Revolutionary Cannabinoid Prodrug Goes Global with International Patent Prosecution

March 28, 2018 -

A new form of cannabinoid prodrugs called “cannabosides”, which were discovered using innovative biosynthesis methods originally developed for improving the taste of stevia, are now set to be recognized around the world, and could revolutionize treatment for serious conditions such as Crohn’s disease.

Currently dominated by TNF-alpha inhibitor treatments, the inflammatory bowel disease (Crohn’s disease and colitis) market is quite large, representing a $10 billion annual market for FDA-approved treatments.

The drugs’ developers, Vitality Biopharma, Inc. (OTC: VBIO), just announced the filing of their cannabosides intellectual property in all major international pharmaceutical markets, through a submission with the Patent Cooperation Treaty (PCT)—unifying the filing process for 151 countries.

Vitality’s filings include “composition of matter” patent claims that cover the company’s THC-based prodrugs, including their current flagship candidate VBX-100, a gut-targeted cannabinoid pharmaceutical.

“We are excited to initiate patent prosecution in the U.S. and global pharmaceutical markets, where we are seeking broad patent coverage for VBX-100 and the entire portfolio of cannabosides,” said Dr. Brandon Zipp, Director of R&D, and Scientific Co-founder of Vitality Biopharma in the company’s press release.


Once granted, the coverage of the underlying patent claims for cannabosides would extend at least until 2035, and could enable protection of Vitality’s intellectual property in all major pharmaceutical markets worldwide.

The company has already moved forward with its submissions for patent applications in the USA, Europe, Japan, and other additional key regions.


VBX-100 and the cannaboside prodrug technology enables large concentrations of cannabinoids to be selectively delivered to the intestinal tract with limited entry into the bloodstream or brain—virtually eliminating all drug psycho-activity or intoxication.

Comprised not only of CBD, which is not intoxicating, but also with THC, which is the principal compound that is psychoactive within cannabis, Vitality Biopharma has truly developed a novel prodrug technology. Cannaboside technology enables the targeting of THC, CBD, and other cannabinoids to the colon, where it can be restricted to that region, provide local relief of pain and inflammation, and avoid systemic delivery.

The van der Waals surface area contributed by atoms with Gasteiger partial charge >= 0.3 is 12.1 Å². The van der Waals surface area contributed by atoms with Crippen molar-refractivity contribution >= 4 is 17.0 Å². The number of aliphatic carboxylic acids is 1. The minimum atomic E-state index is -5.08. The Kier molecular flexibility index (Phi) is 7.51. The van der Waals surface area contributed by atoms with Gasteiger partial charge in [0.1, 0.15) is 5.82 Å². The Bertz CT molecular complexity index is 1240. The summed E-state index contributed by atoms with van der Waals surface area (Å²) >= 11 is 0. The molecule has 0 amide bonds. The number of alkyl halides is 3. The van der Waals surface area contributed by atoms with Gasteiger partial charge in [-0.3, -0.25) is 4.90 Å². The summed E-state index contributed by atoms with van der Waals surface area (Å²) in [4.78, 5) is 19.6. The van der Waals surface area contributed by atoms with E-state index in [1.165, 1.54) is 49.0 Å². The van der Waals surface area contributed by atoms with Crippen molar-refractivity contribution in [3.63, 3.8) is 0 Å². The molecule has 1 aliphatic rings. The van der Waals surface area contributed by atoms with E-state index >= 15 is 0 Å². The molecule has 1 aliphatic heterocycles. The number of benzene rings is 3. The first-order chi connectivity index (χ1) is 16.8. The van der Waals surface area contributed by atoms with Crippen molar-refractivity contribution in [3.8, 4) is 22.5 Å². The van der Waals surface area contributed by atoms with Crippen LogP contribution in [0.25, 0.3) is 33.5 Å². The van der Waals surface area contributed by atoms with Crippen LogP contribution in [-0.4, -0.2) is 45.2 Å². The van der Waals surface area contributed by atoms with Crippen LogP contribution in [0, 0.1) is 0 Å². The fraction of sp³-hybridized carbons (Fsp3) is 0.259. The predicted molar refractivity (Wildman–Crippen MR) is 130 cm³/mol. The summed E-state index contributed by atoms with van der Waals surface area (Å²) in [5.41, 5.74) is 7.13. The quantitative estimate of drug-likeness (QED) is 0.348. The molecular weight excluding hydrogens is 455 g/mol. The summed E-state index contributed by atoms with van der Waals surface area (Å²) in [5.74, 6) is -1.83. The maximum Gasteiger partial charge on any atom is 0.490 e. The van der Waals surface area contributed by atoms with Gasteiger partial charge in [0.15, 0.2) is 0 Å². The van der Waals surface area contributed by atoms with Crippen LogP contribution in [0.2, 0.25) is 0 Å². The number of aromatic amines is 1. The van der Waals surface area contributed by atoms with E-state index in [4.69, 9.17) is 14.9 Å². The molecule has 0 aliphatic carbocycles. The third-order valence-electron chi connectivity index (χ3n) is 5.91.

The proposed safety of the cannabosides drug portfolio presents a healthy benefit for Vitality and for patients—especially for parents of pediatric patients, looking to ensure that their children are relieved of symptoms, without the intoxicating effects attributed to THC and other cannabinoids. The promise of these prodrugs is heightened quality-of-life for patients, and more novel cannabinoid drug formulations from Vitality using the same approach.

Vitality Biopharma CEO, Robert Brooke, said in the latest press release: “Today, Vitality is positioned very well for growth, as we have a highly differentiated and proprietary set of compounds that could dramatically alter the quality-of-life for patients.”


Originally, Brooke’s company was developing a bioprocessing technique to improve the taste of the natural, high-potency, zero-calorie sweetener called stevia.

Vitality was targeting the way the stevia plant was processed, through the enzymatic glycosylation process.

Through a discovery made in late 2015, Vitality found that an enzyme derived from the stevia plant ended up being a lot more useful than anyone had ever realized—Not only could the company now modify or glycosylate stevia products, but they could also modify cannabinoids, and many other compounds. As one of the only companies that had expertise in bio-synthetic production of these compounds, Vitality’s brain trust discovered they could produce a novel class of cannabinoid glycoside compounds, which eventually became the cannabosides IP that is now in the process of patenting.

Where the company has an advantage, is its ability to overcome the very difficult process of obtaining significant IP protection for cannabinoids—which because THC and CBD are natural products, typically no company can own those compounds. So by developing a novel prodrug using its proprietary stevia biosynthesis methods, Vitality has positioned itself to achieve what many other companies could not.

“IP is really at the core of any successful drug development or biotech company. And so we were very fortunate in late 2015, that we discovered this novel class of cannabinoid prodrugs,” said Robert Brooke.

Moving forward, the company will look to apply their composition of matter IP towards GI tract conditions, including severe autoimmune conditions like Crohn’s disease and ulcerative colitis.

Robert Brooke added: “There have already been independent clinical trials that showed that just an eight-week course of treatment with cannabinoids was able to induce remission in almost half of Crohn’s disease patients that were drug-resistant. What we’re doing is enabling them to use those through gut-restricted compounds that avoid psychoactivity. That way you can avoid any of the issues or remove the principal obstacle that you have when pediatric gastroenterologists are asked about cannabinoids.”

The company expects its major focus in 2018 to be the initiation of Phase II trials, and obtaining clinical proof-of-concept data with its compounds.

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